Jeffrey Deitch talks to Alia Al-Senussi

Text by Alia Al-Senussi

Photography by Robert Longo

Jeffrey Deitch has recently made a leap of faith. Not by relocating from New York to Los Angeles, but from the "evil" commercial art world to the pristine halls of a museum directorship. His gallery in New York, Deitch Projects, was recognised for merging the worlds of the street and white cube. A strategy that generated huge acclaim for Art in the Streets, the blockbuster show he presented in his first year as director of Los Angeles' Museum of Contemporary Art. His controversial switch hasn't made life any smoother, but he isn't especially concerned. After a difficult period in MOCA's history, Deitch is intent on shaking up the institution. The interview took place during Art Basel, Miami last December. 

 

Alia Al-Senussi: People might say that Miami is just about the party, but it's the nexus between the entertainment, art and creative industries.

Jeffrey Deitch: Yes, that's what's really new about art. When I began in the '70s, the art world was just a small community. There were only a few hundred people and almost everyone knew each other. With my first gallery job, modest people would come in and pay $50 a week against their account. International superstar collectors and artists who live that lifestyle simply didn't exist.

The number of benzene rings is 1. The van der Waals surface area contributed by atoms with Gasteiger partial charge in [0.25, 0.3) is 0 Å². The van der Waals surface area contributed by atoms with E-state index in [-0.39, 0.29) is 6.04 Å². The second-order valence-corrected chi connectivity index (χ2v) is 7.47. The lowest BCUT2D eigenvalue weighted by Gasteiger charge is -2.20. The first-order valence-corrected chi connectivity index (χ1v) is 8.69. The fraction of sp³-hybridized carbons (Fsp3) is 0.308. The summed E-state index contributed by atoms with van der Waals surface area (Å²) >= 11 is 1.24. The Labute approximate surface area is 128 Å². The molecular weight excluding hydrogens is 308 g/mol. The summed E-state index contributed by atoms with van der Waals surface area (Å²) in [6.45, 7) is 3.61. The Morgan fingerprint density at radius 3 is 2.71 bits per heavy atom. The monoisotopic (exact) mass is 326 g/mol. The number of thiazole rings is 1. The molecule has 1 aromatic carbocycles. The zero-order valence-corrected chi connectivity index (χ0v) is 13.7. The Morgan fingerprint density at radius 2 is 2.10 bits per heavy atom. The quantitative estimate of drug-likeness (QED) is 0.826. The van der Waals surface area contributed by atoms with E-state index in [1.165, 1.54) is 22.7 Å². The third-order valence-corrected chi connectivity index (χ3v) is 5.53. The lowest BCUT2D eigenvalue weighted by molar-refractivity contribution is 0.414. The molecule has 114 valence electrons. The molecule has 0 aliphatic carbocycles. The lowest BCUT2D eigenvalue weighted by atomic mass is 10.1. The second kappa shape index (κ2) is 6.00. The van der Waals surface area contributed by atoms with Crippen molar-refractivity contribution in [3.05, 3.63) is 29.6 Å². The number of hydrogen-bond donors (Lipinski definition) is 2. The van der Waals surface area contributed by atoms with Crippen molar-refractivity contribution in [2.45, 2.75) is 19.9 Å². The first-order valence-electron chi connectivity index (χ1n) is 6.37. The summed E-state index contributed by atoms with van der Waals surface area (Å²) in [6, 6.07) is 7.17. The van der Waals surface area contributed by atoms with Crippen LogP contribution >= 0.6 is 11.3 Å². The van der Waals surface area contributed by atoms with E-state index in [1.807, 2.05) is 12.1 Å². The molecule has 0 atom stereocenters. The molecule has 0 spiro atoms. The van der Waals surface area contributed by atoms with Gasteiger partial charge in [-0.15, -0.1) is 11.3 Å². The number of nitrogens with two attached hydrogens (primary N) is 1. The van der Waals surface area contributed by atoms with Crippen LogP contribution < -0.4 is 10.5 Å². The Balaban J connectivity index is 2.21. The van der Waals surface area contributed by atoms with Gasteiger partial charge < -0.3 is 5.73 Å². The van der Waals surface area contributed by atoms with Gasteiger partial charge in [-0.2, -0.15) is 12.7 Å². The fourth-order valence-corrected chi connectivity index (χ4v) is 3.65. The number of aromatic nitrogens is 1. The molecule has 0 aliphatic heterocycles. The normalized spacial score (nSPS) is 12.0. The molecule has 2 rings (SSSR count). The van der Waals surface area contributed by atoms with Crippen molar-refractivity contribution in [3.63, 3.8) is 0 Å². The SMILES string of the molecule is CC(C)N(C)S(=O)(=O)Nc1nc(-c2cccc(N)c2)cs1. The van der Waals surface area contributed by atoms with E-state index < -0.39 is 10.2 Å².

AAS: And art was not about just the one per cent.

JD: It was an obscure pursuit. We all took it very seriously, and after a while the art sector's movements started having an impact on the rest of the world. I would say one of the biggest changes is how art, design, fashion, music and film are now converging. 

 

AAS: It means art is more open, more democratic.

JD: Many people from the old side of art decry this. Like everyone else, I'm nostalgic, but I've always been idealistic and want art to be for everybody. I believe in its ability to enhance people's lives and expand consciousness. My model in the '70s was New York punk - Talking Heads, the Ramones, Suicide. Bands that were radical but wanted to be on the radio and reach young people. To be radical yet also move into progressive culture - that's always been an inspiration for me.